The Game of Gastrodiplomacy

By Andrea Tucci,

Gastrodiplomacy is a means for governments to strengthen relations with other countries, consolidate their status, have greater influence abroad, but also as a means of territorial promotion and as support for promoting a political cause.

The term “Gastrodiplomacy” was coined by the Economist in 2002 in reference to the “Global Thai” program as the first official example of this strategy of convincing people to visit Thailand and helping to strengthen its relationships with others countries.

A particularly popular tool among Southeast Asian governments, given that these nations do not have the same geopolitical influence as other governments (such as countries that sit on the UN Security Council or the G7, for example), trying to carve out a space for themselves vital by other means.

This is why Gastrodiplomacy tends to target Western clients and countries where global power is traditionally concentrated. This tool often becomes a way to consolidate one’s status and influence abroad.

The Malaysian government has adopted a gastrodiplomatic approach in the United Kingdom with the “Malaysian kitchen for the world” As part of the initiative, Kuala Lumpur’s diplomacy organized a “Culinary Festival” at the University of Nottingham (the most popular among students in the Asian country). Behind the boom of the Malaysian cuisine, there is also the success in television talent shows of some famous chefsm, originally from Malaysia, such as Ping Coombes, winner of MasterChef 2014 and Syabira Yusoff, who won the 2014 edition of Bake off.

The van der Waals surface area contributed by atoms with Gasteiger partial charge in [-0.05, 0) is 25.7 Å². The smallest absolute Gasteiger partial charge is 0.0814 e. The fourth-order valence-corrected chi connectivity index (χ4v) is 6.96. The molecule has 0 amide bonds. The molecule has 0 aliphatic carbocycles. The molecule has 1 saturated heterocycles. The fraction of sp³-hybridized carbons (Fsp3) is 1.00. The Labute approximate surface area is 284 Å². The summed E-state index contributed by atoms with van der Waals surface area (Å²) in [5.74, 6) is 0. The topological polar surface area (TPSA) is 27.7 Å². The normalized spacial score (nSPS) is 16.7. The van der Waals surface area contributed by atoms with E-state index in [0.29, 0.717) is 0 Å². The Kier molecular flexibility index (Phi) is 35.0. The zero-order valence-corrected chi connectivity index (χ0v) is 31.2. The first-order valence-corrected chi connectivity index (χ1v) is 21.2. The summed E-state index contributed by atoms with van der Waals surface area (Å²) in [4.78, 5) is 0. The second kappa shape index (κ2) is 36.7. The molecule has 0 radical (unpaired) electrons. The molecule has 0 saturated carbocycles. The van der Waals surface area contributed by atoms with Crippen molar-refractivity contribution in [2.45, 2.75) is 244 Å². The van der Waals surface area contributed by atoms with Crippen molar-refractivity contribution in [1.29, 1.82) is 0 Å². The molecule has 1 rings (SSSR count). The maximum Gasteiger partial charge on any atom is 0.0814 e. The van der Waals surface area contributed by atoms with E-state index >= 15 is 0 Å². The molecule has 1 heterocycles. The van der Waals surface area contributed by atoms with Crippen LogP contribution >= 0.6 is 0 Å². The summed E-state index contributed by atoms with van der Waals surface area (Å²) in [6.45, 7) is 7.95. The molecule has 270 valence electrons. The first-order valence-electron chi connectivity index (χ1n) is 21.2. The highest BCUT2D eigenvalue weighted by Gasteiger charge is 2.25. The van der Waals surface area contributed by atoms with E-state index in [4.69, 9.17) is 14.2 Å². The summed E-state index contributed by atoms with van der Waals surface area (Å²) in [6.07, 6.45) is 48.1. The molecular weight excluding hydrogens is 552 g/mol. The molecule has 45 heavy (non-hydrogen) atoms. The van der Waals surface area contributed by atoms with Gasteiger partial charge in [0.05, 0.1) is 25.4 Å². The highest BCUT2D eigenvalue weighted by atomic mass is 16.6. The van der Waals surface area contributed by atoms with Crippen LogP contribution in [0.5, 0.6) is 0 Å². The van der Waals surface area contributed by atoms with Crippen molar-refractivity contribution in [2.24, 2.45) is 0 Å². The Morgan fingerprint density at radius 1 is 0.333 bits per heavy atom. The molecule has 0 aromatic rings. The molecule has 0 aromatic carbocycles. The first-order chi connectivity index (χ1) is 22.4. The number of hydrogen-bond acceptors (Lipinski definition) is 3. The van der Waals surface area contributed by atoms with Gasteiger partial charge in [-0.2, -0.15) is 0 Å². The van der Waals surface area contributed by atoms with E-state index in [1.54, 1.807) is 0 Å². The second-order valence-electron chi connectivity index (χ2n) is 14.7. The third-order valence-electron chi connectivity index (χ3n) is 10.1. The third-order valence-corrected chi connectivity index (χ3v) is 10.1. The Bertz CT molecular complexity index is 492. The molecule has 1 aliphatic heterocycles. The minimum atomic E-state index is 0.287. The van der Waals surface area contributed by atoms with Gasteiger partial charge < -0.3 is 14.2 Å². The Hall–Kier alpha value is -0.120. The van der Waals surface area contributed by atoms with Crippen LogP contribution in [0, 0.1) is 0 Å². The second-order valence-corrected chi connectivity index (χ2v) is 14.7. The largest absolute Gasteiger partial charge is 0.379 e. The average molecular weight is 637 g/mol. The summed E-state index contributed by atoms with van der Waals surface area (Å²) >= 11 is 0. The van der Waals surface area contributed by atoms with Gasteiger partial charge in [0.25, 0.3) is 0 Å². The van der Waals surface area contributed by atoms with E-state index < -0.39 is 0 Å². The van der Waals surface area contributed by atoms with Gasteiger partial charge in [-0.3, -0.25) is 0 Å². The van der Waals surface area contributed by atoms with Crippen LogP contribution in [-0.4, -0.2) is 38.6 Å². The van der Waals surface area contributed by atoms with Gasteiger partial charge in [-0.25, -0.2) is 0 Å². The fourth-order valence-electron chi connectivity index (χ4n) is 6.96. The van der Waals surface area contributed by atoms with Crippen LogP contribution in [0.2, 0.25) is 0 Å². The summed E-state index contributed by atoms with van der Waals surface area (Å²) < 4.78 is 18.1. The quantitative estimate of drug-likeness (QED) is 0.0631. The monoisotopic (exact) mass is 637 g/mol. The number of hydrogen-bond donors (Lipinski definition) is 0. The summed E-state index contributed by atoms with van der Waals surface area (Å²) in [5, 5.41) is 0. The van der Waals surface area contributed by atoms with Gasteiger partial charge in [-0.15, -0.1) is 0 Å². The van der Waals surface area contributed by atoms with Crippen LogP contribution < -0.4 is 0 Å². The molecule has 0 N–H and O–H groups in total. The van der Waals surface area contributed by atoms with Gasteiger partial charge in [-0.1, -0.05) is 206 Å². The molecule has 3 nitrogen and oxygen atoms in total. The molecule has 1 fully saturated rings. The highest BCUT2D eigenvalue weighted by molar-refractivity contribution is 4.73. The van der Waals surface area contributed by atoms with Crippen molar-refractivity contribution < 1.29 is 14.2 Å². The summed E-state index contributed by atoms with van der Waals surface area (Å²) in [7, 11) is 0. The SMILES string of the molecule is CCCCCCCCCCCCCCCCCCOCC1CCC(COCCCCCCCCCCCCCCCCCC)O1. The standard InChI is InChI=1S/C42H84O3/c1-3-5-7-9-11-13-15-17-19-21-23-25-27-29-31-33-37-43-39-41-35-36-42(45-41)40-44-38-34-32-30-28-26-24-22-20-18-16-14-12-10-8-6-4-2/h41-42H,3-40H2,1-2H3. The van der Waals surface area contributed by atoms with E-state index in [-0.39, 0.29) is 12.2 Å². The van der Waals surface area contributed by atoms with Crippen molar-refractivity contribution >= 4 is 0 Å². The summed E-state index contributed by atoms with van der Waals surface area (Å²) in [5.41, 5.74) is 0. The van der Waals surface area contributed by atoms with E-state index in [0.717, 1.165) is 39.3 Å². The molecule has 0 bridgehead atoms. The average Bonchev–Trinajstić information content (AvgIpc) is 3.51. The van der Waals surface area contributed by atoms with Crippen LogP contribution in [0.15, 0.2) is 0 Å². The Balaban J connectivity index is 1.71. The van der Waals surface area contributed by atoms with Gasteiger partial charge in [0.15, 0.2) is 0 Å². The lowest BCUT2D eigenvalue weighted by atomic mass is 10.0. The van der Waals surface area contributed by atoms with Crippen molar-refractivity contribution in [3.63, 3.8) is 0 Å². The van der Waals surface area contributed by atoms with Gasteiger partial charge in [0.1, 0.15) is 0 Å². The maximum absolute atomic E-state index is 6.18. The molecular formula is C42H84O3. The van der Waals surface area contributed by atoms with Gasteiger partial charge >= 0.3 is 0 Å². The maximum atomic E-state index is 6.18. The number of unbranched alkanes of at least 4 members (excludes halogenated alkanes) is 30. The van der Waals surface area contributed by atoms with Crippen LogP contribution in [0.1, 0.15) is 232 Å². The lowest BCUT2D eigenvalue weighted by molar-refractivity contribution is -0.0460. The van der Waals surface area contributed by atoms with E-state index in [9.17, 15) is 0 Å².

The association between Food and Identity, combined with the role of diplomacy as a tool for pursuing internal interests, invariably takes on a nationalist nuance. Last summer in Marseille, during an exhibition dedicated to the Mediterranean diet, offered a series of clichés about French agriculture and eating habits, without however ever moving away from Eurocentrism. The exhibition was unable to recognize the historical role of colonialism and the migrations of Muslims, Arabs and Jews in the formation of the Mediterranean diet.

In a different way, “Taiwan’s Global Food Initiative” demonstrates how Gastrodiplomacy can also become a tool of resistance to pressure from other nationalist powers. Taiwan has remained independent from China since 1949, but Beijing regards the island as part of its territory and has promised to “unify” it with mainland China. Since Taiwan is not in a position to confront China militarily, and giving space to nationalism could prove dangerous, has adopted a more cautious approach, using cuisine to gain international support for its cause

photo from: iStockphoto

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